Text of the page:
Harrah’s-Caesars merger gets OK from casino board - Thursday 12th of May 2005

Dismissing antitrust warnings, New Jersey casino regulators Tuesday approved a $9.4 billion merger that will create the world's largest gaming company and dramatically tilt the balance of power in the Atlantic City marketplace.The 5-0 vote by the state Casino Control Commission allows Harrah's Entertainment Inc. to acquire Caesars Entertainment Inc. and its two Atlantic City casinos, Caesars and Bally's."We're very happy and we're anxious to get this deal closed. We think this is a great decision for our company and the future of Atlantic City," Timothy J. Wilmott, chief operating officer of Harrah's Entertainment, said after the vote.

The Federal Trade Commission, the Nevada Gaming Control Board and the Nevada Gaming Commission are the only three remaining regulatory bodies that must approve the merger before it is expected to become final June 13. New Jersey joins Indiana, Louisiana and Mississippi in signing off on the deal.Harrah's, which operates 25 casino facilities in the United States, will link up with Caesars' 24 properties on three continents to become a global gaming giant."I think the brands will be complementary. Caesars will provide a higher-end brand than what Harrah's has now," said Eric Hausler, gaming analyst for Susquehanna Financial Group.In Atlantic City, Harrah's Entertainment already owns Harrah's and the Showboat Casino Hotel. The addition of the Caesars and Bally's properties will allow Harrah's to control about 40 percent of the gaming space, hotel rooms and net revenue in the city's $4.6 billion-a-year casino trade.The New Jersey Division of Gaming Enforcement, the casino industry's investigative arm, cautioned that the Harrah's-Caesars colossus could threaten the survival of weaker competitors.

Martin K. Perry, a Rutgers University economics professor and antitrust expert hired by the DGE, urged the Casino Control Commission to impose development restrictions on Harrah's and Caesars to prevent them from dominating the market.Perry proposed establishing "boundary conditions" to prohibit Harrah's Entertainment from gobbling up prime casino-zoned land along the central part of the Boardwalk and in the South Inlet section of the city.However, the commission rejected the notion of geographic boundaries or any other restrictions. It concluded that such limitations could impede growth and were unnecessary given the high level of competition among the city's dozen casinos."I am convinced that today's Atlantic City casino market is vigorously competitive and dynamic, despite the industry trend toward consolidation," said Linda M. Kassekert, commission chair. "Concentration levels and market shares simply do not capture the level of competition that Harrah's will still confront post-merger."Kassekert noted that the commission conducted an exhaustive analysis of the merger to ensure it did not violate New Jersey's law prohibiting casino companies from wielding excessive power, or "undue economic concentration.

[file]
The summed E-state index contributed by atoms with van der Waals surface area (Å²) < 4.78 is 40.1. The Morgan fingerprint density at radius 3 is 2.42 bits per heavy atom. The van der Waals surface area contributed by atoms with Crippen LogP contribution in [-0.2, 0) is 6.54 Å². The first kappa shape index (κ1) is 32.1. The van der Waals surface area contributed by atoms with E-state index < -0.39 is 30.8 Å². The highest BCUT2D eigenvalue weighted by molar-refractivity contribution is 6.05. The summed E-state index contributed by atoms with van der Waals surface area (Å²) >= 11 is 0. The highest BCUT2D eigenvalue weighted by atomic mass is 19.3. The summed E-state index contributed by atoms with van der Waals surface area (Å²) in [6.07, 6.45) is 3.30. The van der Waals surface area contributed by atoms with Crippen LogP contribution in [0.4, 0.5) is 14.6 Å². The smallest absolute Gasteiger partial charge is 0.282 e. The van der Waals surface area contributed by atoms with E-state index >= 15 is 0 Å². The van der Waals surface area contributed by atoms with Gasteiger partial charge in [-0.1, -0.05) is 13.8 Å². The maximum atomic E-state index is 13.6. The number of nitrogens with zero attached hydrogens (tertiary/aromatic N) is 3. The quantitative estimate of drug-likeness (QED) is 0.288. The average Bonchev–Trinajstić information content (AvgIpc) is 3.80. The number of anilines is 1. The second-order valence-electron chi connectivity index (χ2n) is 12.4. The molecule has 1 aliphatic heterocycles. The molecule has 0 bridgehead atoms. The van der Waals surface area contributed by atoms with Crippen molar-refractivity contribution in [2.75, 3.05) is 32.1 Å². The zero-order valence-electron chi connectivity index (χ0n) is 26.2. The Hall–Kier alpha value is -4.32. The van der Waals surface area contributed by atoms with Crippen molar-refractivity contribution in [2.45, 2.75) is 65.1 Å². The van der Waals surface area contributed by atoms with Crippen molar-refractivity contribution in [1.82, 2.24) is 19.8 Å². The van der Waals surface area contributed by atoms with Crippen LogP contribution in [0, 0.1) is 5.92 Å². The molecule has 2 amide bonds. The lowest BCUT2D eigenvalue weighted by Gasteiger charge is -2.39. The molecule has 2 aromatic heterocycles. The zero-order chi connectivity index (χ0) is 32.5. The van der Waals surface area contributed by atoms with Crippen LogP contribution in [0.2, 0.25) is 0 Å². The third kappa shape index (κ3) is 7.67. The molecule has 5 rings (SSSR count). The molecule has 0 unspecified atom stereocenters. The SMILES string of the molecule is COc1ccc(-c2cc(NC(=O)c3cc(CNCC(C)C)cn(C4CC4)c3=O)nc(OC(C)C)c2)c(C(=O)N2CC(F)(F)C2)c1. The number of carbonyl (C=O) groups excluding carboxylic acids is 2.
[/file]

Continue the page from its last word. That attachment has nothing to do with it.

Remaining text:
"Expressing frustration with the commission's ruling, DGE attorney James C. Fogarty argued that the rules barring undue economic concentration should be strengthened. He suggested that a huge conglomerate such as Harrah's Entertainment could crush the competition by sheer "force of power" unless restraints were applied."I guess it's fair to say we're disappointed that they gave them carte blanche approval," Fogarty said of the commission's vote. "We still think that part of the legislation needs to be looked at."The vote Tuesday wrapped up two days of hearings that included testimony by expert witnesses and senior Harrah's executives. In contrast to Monday's grinding 12-hour session, Tuesday's hearing concluded after only 15 minutes, with Kassekert reading a prepared statement just before the vote was taken.Kassekert said that although the commissioners rejected imposing any limits on Harrah's, restrictions such as geographic boundaries would be considered in the future for other casino mergers."We think it's important to do a case-by-case analysis," she said in an interview after the hearing.Harrah's executives strenuously objected to Perry's proposed boundaries. They maintained that restrictions of any type could hinder Harrah's development plans and slow down Atlantic City's push to add nongaming attractions to complement the casino hotels.

"We're very committed to Atlantic City and we felt that these boundary conditions were unnecessary, given the reasons stated by the commission," Wilmott said. "We didn't want to be encumbered as we move forward with the development of the city."Under questioning by regulators, Harrah's Chairman Gary Loveman said Monday the company has no immediate plans to expand Caesars or Bally's once the merger is completed. He did say that the famous Caesars name will stay on the property, but the less-prominent Bally's moniker is being studied to see whether it is worth keeping.

Among the properties Harrah's will inherit from Caesars is the old Traymore Hotel site, a vacant parcel between Indiana Avenue and Dr. Martin Luther King Jr. Boulevard on the ocean side of the Sands Casino Hotel. The Sands covets the site for an expansion project, but to this point has been unable to acquire it.Wilmott said Harrah's wants to sell the Traymore site because the approximately 9-acre tract is relatively small and does not tie in with any of the Harrah's-Caesars casinos."We've had discussions with potential buyers. I won't name them, but I will say that the Sands seems the most likely buyer given their needs," Wilmott said.

www.pressofatlanticcity.com

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